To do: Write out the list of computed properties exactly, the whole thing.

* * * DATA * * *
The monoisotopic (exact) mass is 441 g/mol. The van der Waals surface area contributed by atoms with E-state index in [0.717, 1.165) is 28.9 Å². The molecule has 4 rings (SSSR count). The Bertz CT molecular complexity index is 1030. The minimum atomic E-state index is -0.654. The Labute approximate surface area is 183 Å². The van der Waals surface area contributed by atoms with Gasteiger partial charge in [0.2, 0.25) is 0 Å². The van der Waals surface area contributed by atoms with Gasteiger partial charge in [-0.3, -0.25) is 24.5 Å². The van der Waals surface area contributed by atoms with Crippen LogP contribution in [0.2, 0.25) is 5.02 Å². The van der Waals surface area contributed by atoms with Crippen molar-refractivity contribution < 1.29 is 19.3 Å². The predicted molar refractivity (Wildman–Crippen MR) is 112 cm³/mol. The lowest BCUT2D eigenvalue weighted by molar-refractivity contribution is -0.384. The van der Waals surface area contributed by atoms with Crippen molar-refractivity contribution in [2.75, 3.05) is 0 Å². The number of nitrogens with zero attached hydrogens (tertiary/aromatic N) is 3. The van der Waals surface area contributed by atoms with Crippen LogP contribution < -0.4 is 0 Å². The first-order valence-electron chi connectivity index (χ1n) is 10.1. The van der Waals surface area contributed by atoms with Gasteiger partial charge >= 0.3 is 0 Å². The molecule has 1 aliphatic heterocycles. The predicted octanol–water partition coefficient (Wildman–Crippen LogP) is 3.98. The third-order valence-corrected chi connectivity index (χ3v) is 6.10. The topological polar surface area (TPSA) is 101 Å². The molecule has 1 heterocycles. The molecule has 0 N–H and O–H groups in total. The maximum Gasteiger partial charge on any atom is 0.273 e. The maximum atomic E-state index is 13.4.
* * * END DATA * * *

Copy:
The monoisotopic (exact) mass is 441 g/mol. The van der Waals surface area contributed by atoms with E-state index in [0.717, 1.165) is 28.9 Å². The molecule has 4 rings (SSSR count). The Bertz CT molecular complexity index is 1030. The minimum atomic E-state index is -0.654. The Labute approximate surface area is 183 Å². The van der Waals surface area contributed by atoms with Gasteiger partial charge in [0.2, 0.25) is 0 Å². The van der Waals surface area contributed by atoms with Gasteiger partial charge in [-0.3, -0.25) is 24.5 Å². The van der Waals surface area contributed by atoms with Crippen LogP contribution in [0.2, 0.25) is 5.02 Å². The van der Waals surface area contributed by atoms with Crippen molar-refractivity contribution < 1.29 is 19.3 Å². The predicted molar refractivity (Wildman–Crippen MR) is 112 cm³/mol. The lowest BCUT2D eigenvalue weighted by molar-refractivity contribution is -0.384. The van der Waals surface area contributed by atoms with Crippen molar-refractivity contribution in [2.75, 3.05) is 0 Å². The number of nitrogens with zero attached hydrogens (tertiary/aromatic N) is 3. The van der Waals surface area contributed by atoms with Crippen LogP contribution < -0.4 is 0 Å². The first-order valence-electron chi connectivity index (χ1n) is 10.1. The van der Waals surface area contributed by atoms with Gasteiger partial charge >= 0.3 is 0 Å². The molecule has 1 aliphatic heterocycles. The predicted octanol–water partition coefficient (Wildman–Crippen LogP) is 3.98. The third-order valence-corrected chi connectivity index (χ3v) is 6.10. The topological polar surface area (TPSA) is 101 Å². The molecule has 1 heterocycles. The molecule has 0 N–H and O–H groups in total. The maximum Gasteiger partial charge on any atom is 0.273 e. The maximum atomic E-state index is 13.4.